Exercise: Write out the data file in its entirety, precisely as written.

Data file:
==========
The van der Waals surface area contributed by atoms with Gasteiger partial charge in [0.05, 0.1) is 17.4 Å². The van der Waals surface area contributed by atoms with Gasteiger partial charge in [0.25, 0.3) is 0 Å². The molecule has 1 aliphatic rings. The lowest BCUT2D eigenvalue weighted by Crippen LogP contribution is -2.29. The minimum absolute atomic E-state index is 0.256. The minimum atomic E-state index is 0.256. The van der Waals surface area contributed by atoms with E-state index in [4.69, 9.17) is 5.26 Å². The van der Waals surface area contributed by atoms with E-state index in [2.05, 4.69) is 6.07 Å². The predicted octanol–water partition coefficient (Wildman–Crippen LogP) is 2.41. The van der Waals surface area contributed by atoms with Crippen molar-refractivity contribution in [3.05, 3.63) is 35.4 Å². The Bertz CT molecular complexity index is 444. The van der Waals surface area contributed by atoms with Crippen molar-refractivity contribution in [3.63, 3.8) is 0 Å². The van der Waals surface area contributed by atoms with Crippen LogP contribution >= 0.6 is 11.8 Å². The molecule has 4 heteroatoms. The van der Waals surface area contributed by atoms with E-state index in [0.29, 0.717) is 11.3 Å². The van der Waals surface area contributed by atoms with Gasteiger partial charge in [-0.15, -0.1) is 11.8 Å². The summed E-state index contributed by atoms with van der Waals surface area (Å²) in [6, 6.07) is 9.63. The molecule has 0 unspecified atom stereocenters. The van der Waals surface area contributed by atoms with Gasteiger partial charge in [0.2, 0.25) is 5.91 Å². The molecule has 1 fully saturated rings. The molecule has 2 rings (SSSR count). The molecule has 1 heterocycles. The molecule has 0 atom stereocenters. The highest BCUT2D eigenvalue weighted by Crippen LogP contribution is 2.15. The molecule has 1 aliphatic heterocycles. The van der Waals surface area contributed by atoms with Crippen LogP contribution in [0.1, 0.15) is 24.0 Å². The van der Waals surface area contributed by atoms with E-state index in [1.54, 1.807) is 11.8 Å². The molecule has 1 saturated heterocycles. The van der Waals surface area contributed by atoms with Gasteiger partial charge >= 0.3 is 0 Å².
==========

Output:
The van der Waals surface area contributed by atoms with Gasteiger partial charge in [0.05, 0.1) is 17.4 Å². The van der Waals surface area contributed by atoms with Gasteiger partial charge in [0.25, 0.3) is 0 Å². The molecule has 1 aliphatic rings. The lowest BCUT2D eigenvalue weighted by Crippen LogP contribution is -2.29. The minimum absolute atomic E-state index is 0.256. The minimum atomic E-state index is 0.256. The van der Waals surface area contributed by atoms with E-state index in [4.69, 9.17) is 5.26 Å². The van der Waals surface area contributed by atoms with E-state index in [2.05, 4.69) is 6.07 Å². The predicted octanol–water partition coefficient (Wildman–Crippen LogP) is 2.41. The van der Waals surface area contributed by atoms with Crippen molar-refractivity contribution in [3.05, 3.63) is 35.4 Å². The Bertz CT molecular complexity index is 444. The van der Waals surface area contributed by atoms with Crippen molar-refractivity contribution in [3.63, 3.8) is 0 Å². The van der Waals surface area contributed by atoms with Crippen LogP contribution >= 0.6 is 11.8 Å². The molecule has 4 heteroatoms. The van der Waals surface area contributed by atoms with E-state index in [0.29, 0.717) is 11.3 Å². The van der Waals surface area contributed by atoms with Gasteiger partial charge in [-0.15, -0.1) is 11.8 Å². The summed E-state index contributed by atoms with van der Waals surface area (Å²) in [6, 6.07) is 9.63. The molecule has 0 unspecified atom stereocenters. The van der Waals surface area contributed by atoms with Gasteiger partial charge in [0.2, 0.25) is 5.91 Å². The molecule has 1 fully saturated rings. The molecule has 2 rings (SSSR count). The molecule has 1 heterocycles. The molecule has 0 atom stereocenters. The highest BCUT2D eigenvalue weighted by Crippen LogP contribution is 2.15. The molecule has 1 aliphatic heterocycles. The van der Waals surface area contributed by atoms with Crippen LogP contribution in [0.1, 0.15) is 24.0 Å². The van der Waals surface area contributed by atoms with E-state index in [1.54, 1.807) is 11.8 Å². The molecule has 1 saturated heterocycles. The van der Waals surface area contributed by atoms with Gasteiger partial charge >= 0.3 is 0 Å².